Greenpeace has been at the forefront on this issue, campaigning for a binding law to make producers financially liable for the management of e-wastes 2.
Commenting on the notification, Abhishek Pratap, Senior Campaigner, Greenpeace India said, “This is not just a victory for the environment but business, as it creates a level-playing field. The rule ensures a transition from the current out-of-sight out-of-mind approach to proper recycling of e-wastes and in the process accelerating the commercial introduction of green electronic products in the market.”
The rule clearly places responsibility on the producers for the entire lifecycle of the product, from design to disposal. Apart from Extended Producer Responsibility principle, the rule is a significant step towards international standards of Restriction of Hazardous substances in electronics3
“By notifying this rule the Government of India has taken a proactive and bold step in the right direction. The main challenge ahead lies in its implementation. In future, we look forward to seeing the rule move towards individual producer responsibility and the banning of more hazardous chemicals.” added Pratap.
Pointing out certain gaps in the rule, Pratap said, “The rule fails to provide safeguards to ensure the ban of import and export of electronic wastes. There is also scope for further improvement by making every producer financially liable for the e-wastes generated by their products, based on its toxicity. To accelerate the introduction of greener products, Polyvinyl Chloride (PVC) and all forms of Brominated Flame Retardants (BFR) should be included as banned substances 4.”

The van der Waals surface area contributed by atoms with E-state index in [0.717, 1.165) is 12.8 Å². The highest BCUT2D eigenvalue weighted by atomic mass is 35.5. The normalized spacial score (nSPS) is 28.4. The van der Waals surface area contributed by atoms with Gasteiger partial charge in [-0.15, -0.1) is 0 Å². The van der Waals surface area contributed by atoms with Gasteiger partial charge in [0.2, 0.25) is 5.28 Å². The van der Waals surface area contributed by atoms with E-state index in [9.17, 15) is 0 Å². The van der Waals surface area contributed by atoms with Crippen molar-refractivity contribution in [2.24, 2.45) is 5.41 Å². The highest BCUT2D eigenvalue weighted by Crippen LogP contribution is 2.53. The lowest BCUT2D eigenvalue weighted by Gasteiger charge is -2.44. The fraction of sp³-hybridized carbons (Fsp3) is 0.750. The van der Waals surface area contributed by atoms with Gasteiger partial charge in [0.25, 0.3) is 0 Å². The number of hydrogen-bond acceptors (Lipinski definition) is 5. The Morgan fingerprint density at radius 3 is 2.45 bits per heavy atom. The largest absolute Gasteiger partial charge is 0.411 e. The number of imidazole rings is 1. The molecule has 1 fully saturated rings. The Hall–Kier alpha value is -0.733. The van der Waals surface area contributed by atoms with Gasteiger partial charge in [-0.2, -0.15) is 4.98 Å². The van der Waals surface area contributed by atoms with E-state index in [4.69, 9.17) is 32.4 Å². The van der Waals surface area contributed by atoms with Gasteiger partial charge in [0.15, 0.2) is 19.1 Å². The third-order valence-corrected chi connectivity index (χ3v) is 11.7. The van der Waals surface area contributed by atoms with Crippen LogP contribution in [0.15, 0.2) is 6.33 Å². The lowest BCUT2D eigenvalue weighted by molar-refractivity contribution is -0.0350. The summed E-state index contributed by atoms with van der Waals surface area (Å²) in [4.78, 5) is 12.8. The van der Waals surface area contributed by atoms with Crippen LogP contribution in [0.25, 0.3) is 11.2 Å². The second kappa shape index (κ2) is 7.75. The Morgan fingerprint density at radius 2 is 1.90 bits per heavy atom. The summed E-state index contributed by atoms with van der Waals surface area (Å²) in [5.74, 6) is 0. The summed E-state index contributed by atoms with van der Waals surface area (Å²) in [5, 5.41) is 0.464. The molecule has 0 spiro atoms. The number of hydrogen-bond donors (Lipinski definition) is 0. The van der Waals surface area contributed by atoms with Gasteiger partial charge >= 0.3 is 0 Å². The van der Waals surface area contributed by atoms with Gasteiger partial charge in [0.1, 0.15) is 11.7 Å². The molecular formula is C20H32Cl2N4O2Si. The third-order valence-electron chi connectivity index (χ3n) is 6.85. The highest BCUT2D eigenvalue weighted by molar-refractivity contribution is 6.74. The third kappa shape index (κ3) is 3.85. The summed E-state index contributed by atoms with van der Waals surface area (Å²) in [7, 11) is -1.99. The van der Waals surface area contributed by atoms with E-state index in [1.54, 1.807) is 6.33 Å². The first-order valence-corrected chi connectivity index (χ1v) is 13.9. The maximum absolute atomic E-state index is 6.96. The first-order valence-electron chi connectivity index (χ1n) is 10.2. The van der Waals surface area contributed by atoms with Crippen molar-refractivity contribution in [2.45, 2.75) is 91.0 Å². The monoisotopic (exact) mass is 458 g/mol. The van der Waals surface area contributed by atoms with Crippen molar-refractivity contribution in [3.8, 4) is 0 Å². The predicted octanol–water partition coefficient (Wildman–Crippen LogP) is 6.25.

“When we started working on this issue, we were told that the demands we were making were impossible. Five years later, it’s a case of this change being inevitable,” Pratap added.
For further information contact:
Abhishek Pratap, +91 98456 10749
Shashwat Raj, +91 96868 61974
Notes to the editor:
1.E-waste (Management and Handling) Rule, 2011 is notified for implementation on May 30th 2011, by Ministry of Environment and Forest (MoEF) through official gazette. The rule will be implemented from May1st, 2012. The rule is available at http://moef.nic.in/downloads/rules-and-regulations/1035e_eng.pdf
2.The said rule is largely based on the recommendations of a collaborative effort between Greenpeace, MAIT, GIZ and Toxicslink, with support from major electronic companies in India. These recommendations were submitted to the Ministry of Environment and Forests, Government of India in 2009 http://www.greenpeace.org/india/en/What-We-Do/Tox-Tech/
3.Six hazardous chemicals - Lead, Mercury, Cadmium, Hexavalent Chromium, Polybrominated Biphenyls and Polybrominated Diphenyl Ethers are banned in electronic and electrical equipments listed in Schedule I. Please refer to Sub-clause 1 & 2 of Clause 13 of the rule. http://moef.nic.in/downloads/rules-and-regulations/1035e_eng.pdf
4.Last year, Ministry of Environment and Forest (MoEF) vide Gazette notification on May 14th, 2010 notified the Draft E-waste (Management and Handling) Rule 2010 which include provision for ban on import of second hand electronic equipment for charity and reuse purpose. Electronic equipment imported in the country for charity and reuse purpose largely found its immediate destination in informal recycling yard. However, unfortunately, this strong clause has been removed from the final rule.